Tuesday, September 23, 2008


Link to Wired.com article

He [Jason Kilar, CEO of Hulu] and his crew would emerge from their dismal cave with the sleekest, easiest-to-use, most professional video site on the Internet. Not only would it deliver shows and movies from Fox and NBC Universal, it would take you to programs from every other major network and studio. Full-length episodes. Entire seasons. For free. Within months of that late-August announcement, Hulu would be among the top 10 US video sites in number of clips streamed. Om Malik, one of the bloggers who had ridiculed it from the start, would pronounce it "brilliant." TechCrunch readers would vote it best video startup of 2007. "Game Over. Hulu Wins," Arrington would declare in a conciliatory post. How did that happen?

One paragraph, "As Dobron describes it, the initial business plan was all too predictable...", describes how Hulu was originally going to be "business as usual" - with the media company limiting the content in order to protect its existing business lines (syndication and DVD sales). However, this most likely would have failed, as previous ventures had in the past. Instead, they brought in an "outsider" to develop Hulu, underscoring the importance of occasionally questioning the assumptions and limits that people (and/or businesses) place on themselves.

The plan was to outsource both the site design and the underlying computer code. Kilar was aghast. "Technology is the source of our competitive advantage," he explains—the key to a service that would provide a high-quality videostream and support an ever-growing number of users and shows. "For us to design the company to last, we had to write every line of code ourselves." He sent the network people back to their old jobs and told the consultants they were out.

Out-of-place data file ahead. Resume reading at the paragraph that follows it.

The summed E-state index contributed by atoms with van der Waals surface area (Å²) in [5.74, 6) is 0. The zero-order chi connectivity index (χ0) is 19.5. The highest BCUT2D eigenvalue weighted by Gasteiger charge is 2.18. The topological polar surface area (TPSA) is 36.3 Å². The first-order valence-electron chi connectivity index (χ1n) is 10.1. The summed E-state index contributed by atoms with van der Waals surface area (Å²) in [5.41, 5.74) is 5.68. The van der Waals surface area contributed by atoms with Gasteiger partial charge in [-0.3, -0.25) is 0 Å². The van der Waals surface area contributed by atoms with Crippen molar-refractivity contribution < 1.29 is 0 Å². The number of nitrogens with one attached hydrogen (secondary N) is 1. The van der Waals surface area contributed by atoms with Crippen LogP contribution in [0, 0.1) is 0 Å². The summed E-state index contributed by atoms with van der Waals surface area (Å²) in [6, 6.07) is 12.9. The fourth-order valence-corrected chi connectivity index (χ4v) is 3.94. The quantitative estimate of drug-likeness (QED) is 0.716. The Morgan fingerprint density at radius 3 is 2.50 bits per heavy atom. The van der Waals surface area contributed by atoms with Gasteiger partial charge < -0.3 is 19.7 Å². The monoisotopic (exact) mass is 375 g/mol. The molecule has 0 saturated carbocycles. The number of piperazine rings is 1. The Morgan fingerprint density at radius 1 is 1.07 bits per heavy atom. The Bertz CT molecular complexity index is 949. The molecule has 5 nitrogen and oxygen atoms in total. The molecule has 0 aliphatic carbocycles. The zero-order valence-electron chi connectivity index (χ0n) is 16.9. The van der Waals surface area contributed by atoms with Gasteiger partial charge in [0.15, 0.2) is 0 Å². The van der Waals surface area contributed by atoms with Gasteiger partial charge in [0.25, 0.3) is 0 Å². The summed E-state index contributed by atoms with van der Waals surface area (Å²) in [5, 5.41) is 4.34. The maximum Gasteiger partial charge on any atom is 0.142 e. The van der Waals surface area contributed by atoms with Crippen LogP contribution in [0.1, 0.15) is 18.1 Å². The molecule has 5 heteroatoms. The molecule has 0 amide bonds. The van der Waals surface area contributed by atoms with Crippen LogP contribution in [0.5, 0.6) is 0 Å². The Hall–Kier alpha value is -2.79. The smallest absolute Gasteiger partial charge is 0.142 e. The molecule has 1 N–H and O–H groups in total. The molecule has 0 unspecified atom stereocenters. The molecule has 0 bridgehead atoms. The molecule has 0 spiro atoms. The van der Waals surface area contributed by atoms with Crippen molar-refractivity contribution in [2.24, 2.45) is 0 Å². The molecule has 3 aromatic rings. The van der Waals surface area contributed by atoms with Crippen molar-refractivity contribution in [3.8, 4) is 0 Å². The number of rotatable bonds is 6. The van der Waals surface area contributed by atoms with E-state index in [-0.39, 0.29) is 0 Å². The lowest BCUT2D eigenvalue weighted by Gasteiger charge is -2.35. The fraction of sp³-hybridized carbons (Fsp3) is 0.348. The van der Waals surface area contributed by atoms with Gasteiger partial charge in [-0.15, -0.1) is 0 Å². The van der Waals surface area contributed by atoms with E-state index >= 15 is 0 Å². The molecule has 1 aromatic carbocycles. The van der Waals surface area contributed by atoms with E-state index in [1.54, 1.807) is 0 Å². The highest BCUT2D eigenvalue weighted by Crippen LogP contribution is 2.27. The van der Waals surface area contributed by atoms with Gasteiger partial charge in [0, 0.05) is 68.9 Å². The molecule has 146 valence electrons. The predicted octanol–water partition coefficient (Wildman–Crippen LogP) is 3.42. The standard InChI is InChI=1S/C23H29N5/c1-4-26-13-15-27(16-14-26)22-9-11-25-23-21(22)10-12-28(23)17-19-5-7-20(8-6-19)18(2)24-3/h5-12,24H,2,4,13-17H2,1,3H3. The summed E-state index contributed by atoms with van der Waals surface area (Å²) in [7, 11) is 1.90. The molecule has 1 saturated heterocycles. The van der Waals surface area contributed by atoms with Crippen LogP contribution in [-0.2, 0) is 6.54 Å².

Chernin says. "You can't protect old business models artificially." This is a truth the tech community knows well, but it's not what you expect to hear from a media baron like Chernin. What he and Zucker have come to understand is that the media companies no longer have a choice: If they don't put their shows online, someone else will. "The best way to combat piracy is to make your content available," Zucker says. "We don't know for sure what the impact is going to be on our established businesses. But we want to make sure consumers know they don't need to steal our content. That's really what Hulu is about."

Finally, after decades of dictating what we can watch and when, the networks would be reduced to a Web widget, functioning at the user's whim. Just as it should be.

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